roaring as they slap
the sea wall.
They thrum in my body –
            the sound –
            the rising and falling –
            the aliveness.
Like a huge animal,
awake and in motion,
the power of the ocean
cannot be denied.
And yet,
even in its immensity,
it brings rest and peace,
impersonal yet affecting,
mine to revere,
to love,
to treasure.

The blessing of Kona.



I did a two-card SoulCollage® reading and saw that anger is my theme, and that my place is on the edge, in the borderlands.  The message:  You do not “win” by denying the mud realm; neither does it serve you to ignore the Otherworld.

Anger.  My issue from childhood.  My mother called me “Mad dog” when my lower lip protruded in my distress.  Socialization by humiliation. (Oh, Mom, I know you meant well, but this was true for me.)  That little girl, full of fire and outrage, never learned how to relate to it besides being ashamed.  

Pema Chodron advises to stay with our habitual patterns, that they are our way out.  Okay…  The Big Island is definitely the place to work on/with fire!  The whole island is a fire shrine and an edge place.

Several days later into the trip, I did a four-card reading around working with/on the anger, and here is a little story the cards told:  Looking for healing, a woman fittingly goes to the goddess Hygeia.  She discovers that she must temper her fire with earth energy; the earth also knows and houses fire. She also hears that she can be appropriate with her anger if she remembers not only to use earth energy, but also to balance fire with water and with the depths of her knowing soul.  

She may reconfigure that fire of anger by: 1) acknowledging it; 2) asking what is behind or within it; 3) determining its best use or expression.  Finally, she needs to access joy, despite it all, because of it all.

The steps of the healing pilgrimage gleaned thus far: to relax and settle into a more open state; to acknowledge what needs healing; to look deeper, through writing and through dreaming.

Tuesday, February 12, 2019

It Begins With a Call (Part 26): Redwood Dreaming


More on redwood trees (continuing from the last post) …



I had a dream about them and the teacher.  In the dream, she is bringing a group of us to a redwood forest to perform a ritual.  I am stunned by a particularly beautiful and huge redwood tree and go to hug it, while the others sit down next to a creek.  When I join them, I see that a group of young people is approaching from across the creek.  We get up to go somewhere more private.  The scene changes - we are now in a retreat/spiritual center where there is a large room with an altar and many Native American artifacts.  The teacher hands me two slender rattles and tells me that although I will need to share them with another person, I’m to use them while I dance in the ritual.  She then goes and lies down underneath the altar table, to begin the ritual.  I go back to pick up the rattles and see that someone else has already taken them, so I pick up a larger gourd rattle to begin to rattle and dance.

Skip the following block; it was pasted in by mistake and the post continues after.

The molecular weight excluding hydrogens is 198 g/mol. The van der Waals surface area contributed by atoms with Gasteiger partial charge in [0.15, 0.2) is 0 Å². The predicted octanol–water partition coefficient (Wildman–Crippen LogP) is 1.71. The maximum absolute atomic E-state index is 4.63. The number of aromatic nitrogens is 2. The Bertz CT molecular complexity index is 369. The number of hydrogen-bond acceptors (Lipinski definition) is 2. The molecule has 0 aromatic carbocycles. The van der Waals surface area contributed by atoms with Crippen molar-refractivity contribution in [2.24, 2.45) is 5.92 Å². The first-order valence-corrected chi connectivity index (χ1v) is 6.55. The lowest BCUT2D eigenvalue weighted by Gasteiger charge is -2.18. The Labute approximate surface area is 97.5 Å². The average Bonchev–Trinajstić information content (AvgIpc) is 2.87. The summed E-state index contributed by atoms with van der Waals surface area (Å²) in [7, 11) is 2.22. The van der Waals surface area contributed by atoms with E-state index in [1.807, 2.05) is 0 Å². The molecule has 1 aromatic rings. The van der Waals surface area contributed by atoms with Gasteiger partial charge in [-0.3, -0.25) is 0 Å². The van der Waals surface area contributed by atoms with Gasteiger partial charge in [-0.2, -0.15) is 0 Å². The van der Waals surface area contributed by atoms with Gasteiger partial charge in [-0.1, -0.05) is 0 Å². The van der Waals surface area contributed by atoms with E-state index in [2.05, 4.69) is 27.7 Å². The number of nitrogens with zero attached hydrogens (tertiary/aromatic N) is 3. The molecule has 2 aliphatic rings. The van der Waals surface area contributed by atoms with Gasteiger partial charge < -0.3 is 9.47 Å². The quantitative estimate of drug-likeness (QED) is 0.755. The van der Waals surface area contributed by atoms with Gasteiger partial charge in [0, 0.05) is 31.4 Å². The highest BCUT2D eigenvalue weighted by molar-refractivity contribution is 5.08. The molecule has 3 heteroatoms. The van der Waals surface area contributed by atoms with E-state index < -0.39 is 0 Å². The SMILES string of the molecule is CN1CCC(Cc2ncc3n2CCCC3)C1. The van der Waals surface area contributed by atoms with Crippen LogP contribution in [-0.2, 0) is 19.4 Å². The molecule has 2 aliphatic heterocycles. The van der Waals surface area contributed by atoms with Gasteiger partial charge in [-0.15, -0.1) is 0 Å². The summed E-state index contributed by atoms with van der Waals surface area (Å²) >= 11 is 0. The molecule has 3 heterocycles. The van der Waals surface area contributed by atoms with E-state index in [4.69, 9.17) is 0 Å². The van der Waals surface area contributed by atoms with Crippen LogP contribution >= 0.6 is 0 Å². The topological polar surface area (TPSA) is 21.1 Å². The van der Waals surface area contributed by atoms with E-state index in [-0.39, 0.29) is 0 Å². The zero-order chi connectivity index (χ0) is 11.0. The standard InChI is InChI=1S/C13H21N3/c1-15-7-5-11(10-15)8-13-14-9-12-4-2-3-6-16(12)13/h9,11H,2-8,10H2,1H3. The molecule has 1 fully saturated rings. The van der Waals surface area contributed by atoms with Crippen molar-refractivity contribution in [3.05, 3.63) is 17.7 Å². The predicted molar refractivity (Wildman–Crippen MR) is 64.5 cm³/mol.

I had been considering getting a phone consult with her for a while, and after having the dream, I decide to go ahead and schedule one.  In preparation, I listen to the recording of the one-on-one I had with her at the intensive last June.  It turns out that I had forgotten a lot of it.  We had talked about my sense of what my mandate is at this time.  I told her that I knew I had the ability to hold space, and that my sense was that my mandate was tied to that.  We talked about what holding space meant to me, and she spoke now of me needing to do it not only for/with people, but for/with the trees. 

We then (in the phone consult) talked about fire, and how last year at another workshop I had written a powerful fire piece that led her to say that I was to carry fire (recounted here).  Six months later, I developed lung or pulmonary problems after the ash from the fires up north drifted here.  I wondered if it happened (even partially) due to my inability to carry fire appropriately, or if I’m overly sensitive and take too much on from the intensity of the work with her.  Two years ago I came back from her intensive with the head/neck pain that is now chronic, and this last time I came back and almost immediately developed respiratory distress.  Gratefully, I listened when she said she didn’t believe that to be true. In her4 view, we are all suffering, just as the earth is suffering.  In a recent, deeply moving and troubling article, she labeled if “extinction illness.”

I understand that redwood trees are resistant to fire.  Sequoias actually use fires to open their seed cones, release their seeds, and clear the ground to geminate.  I hope to learn something from them.  

At least, I know I can go out and breathe with the trees.